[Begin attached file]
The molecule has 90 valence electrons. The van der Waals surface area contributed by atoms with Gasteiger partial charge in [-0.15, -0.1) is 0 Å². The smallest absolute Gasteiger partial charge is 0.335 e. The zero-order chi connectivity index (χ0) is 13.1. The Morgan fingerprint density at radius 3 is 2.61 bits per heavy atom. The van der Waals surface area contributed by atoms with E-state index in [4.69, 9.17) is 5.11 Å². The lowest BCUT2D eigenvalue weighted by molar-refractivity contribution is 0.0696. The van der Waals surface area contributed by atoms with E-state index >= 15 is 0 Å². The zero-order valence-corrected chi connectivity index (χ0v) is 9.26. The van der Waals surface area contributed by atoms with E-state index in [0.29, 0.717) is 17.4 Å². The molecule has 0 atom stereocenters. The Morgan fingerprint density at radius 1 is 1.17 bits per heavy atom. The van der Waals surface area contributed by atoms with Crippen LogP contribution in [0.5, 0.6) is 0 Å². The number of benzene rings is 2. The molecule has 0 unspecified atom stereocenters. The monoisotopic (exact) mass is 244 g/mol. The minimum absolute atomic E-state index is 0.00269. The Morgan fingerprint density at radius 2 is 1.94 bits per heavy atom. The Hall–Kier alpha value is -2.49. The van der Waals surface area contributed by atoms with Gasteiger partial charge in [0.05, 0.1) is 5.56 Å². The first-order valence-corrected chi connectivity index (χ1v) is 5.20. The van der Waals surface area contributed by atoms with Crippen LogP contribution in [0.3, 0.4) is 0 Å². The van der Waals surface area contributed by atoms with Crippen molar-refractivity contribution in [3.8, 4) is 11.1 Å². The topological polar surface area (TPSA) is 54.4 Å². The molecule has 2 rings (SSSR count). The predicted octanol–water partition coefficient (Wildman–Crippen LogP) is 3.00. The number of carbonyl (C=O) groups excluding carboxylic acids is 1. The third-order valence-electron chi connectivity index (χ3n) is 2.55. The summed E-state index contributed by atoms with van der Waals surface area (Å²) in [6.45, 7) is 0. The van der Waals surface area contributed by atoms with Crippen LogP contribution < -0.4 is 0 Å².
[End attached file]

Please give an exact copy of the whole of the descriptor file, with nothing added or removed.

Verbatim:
The molecule has 90 valence electrons. The van der Waals surface area contributed by atoms with Gasteiger partial charge in [-0.15, -0.1) is 0 Å². The smallest absolute Gasteiger partial charge is 0.335 e. The zero-order chi connectivity index (χ0) is 13.1. The Morgan fingerprint density at radius 3 is 2.61 bits per heavy atom. The van der Waals surface area contributed by atoms with E-state index in [4.69, 9.17) is 5.11 Å². The lowest BCUT2D eigenvalue weighted by molar-refractivity contribution is 0.0696. The van der Waals surface area contributed by atoms with E-state index >= 15 is 0 Å². The zero-order valence-corrected chi connectivity index (χ0v) is 9.26. The van der Waals surface area contributed by atoms with E-state index in [0.29, 0.717) is 17.4 Å². The molecule has 0 atom stereocenters. The Morgan fingerprint density at radius 1 is 1.17 bits per heavy atom. The van der Waals surface area contributed by atoms with Crippen LogP contribution in [0.5, 0.6) is 0 Å². The number of benzene rings is 2. The molecule has 0 unspecified atom stereocenters. The monoisotopic (exact) mass is 244 g/mol. The minimum absolute atomic E-state index is 0.00269. The Morgan fingerprint density at radius 2 is 1.94 bits per heavy atom. The Hall–Kier alpha value is -2.49. The van der Waals surface area contributed by atoms with Gasteiger partial charge in [0.05, 0.1) is 5.56 Å². The first-order valence-corrected chi connectivity index (χ1v) is 5.20. The van der Waals surface area contributed by atoms with Crippen LogP contribution in [0.3, 0.4) is 0 Å². The van der Waals surface area contributed by atoms with Crippen molar-refractivity contribution in [3.8, 4) is 11.1 Å². The topological polar surface area (TPSA) is 54.4 Å². The molecule has 2 rings (SSSR count). The predicted octanol–water partition coefficient (Wildman–Crippen LogP) is 3.00. The number of carbonyl (C=O) groups excluding carboxylic acids is 1. The third-order valence-electron chi connectivity index (χ3n) is 2.55. The summed E-state index contributed by atoms with van der Waals surface area (Å²) in [6.45, 7) is 0. The van der Waals surface area contributed by atoms with Crippen LogP contribution < -0.4 is 0 Å².